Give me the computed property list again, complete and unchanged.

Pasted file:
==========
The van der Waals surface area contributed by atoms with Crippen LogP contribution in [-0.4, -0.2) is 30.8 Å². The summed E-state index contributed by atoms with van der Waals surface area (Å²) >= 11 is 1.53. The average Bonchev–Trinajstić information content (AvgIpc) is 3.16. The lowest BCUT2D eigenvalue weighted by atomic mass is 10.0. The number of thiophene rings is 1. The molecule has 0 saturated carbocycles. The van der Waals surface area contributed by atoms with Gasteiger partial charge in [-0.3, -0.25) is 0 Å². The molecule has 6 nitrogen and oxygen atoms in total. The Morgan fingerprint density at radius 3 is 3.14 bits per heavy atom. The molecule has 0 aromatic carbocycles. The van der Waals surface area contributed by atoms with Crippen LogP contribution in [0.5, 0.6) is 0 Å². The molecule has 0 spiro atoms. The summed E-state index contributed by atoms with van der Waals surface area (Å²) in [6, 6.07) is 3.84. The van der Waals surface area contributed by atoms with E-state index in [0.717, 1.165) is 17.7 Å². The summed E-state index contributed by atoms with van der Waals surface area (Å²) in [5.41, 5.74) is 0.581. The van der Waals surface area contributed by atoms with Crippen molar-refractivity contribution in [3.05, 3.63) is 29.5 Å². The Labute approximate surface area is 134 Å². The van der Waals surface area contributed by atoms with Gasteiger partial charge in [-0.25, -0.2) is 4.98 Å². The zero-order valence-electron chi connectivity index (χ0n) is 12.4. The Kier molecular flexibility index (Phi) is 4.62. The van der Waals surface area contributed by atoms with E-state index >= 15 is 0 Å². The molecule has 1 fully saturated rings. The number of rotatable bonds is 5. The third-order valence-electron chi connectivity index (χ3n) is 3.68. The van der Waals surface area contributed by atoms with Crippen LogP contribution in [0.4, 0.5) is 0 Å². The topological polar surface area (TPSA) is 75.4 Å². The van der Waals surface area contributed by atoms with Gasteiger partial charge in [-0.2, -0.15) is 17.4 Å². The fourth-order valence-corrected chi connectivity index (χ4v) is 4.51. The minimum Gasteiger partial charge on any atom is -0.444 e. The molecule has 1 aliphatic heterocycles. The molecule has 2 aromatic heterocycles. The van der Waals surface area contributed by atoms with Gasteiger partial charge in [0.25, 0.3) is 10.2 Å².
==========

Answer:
The van der Waals surface area contributed by atoms with Crippen LogP contribution in [-0.4, -0.2) is 30.8 Å². The summed E-state index contributed by atoms with van der Waals surface area (Å²) >= 11 is 1.53. The average Bonchev–Trinajstić information content (AvgIpc) is 3.16. The lowest BCUT2D eigenvalue weighted by atomic mass is 10.0. The number of thiophene rings is 1. The molecule has 0 saturated carbocycles. The van der Waals surface area contributed by atoms with Gasteiger partial charge in [-0.3, -0.25) is 0 Å². The molecule has 6 nitrogen and oxygen atoms in total. The Morgan fingerprint density at radius 3 is 3.14 bits per heavy atom. The molecule has 0 aromatic carbocycles. The van der Waals surface area contributed by atoms with Crippen LogP contribution in [0.5, 0.6) is 0 Å². The molecule has 0 spiro atoms. The summed E-state index contributed by atoms with van der Waals surface area (Å²) in [6, 6.07) is 3.84. The van der Waals surface area contributed by atoms with E-state index in [0.717, 1.165) is 17.7 Å². The summed E-state index contributed by atoms with van der Waals surface area (Å²) in [5.41, 5.74) is 0.581. The van der Waals surface area contributed by atoms with Crippen molar-refractivity contribution in [3.05, 3.63) is 29.5 Å². The Labute approximate surface area is 134 Å². The van der Waals surface area contributed by atoms with Gasteiger partial charge in [-0.25, -0.2) is 4.98 Å². The zero-order valence-electron chi connectivity index (χ0n) is 12.4. The Kier molecular flexibility index (Phi) is 4.62. The van der Waals surface area contributed by atoms with E-state index >= 15 is 0 Å². The molecule has 1 fully saturated rings. The number of rotatable bonds is 5. The third-order valence-electron chi connectivity index (χ3n) is 3.68. The van der Waals surface area contributed by atoms with Crippen LogP contribution in [0.4, 0.5) is 0 Å². The topological polar surface area (TPSA) is 75.4 Å². The van der Waals surface area contributed by atoms with Gasteiger partial charge in [-0.2, -0.15) is 17.4 Å². The fourth-order valence-corrected chi connectivity index (χ4v) is 4.51. The minimum Gasteiger partial charge on any atom is -0.444 e. The molecule has 1 aliphatic heterocycles. The molecule has 2 aromatic heterocycles. The van der Waals surface area contributed by atoms with Gasteiger partial charge in [0.25, 0.3) is 10.2 Å².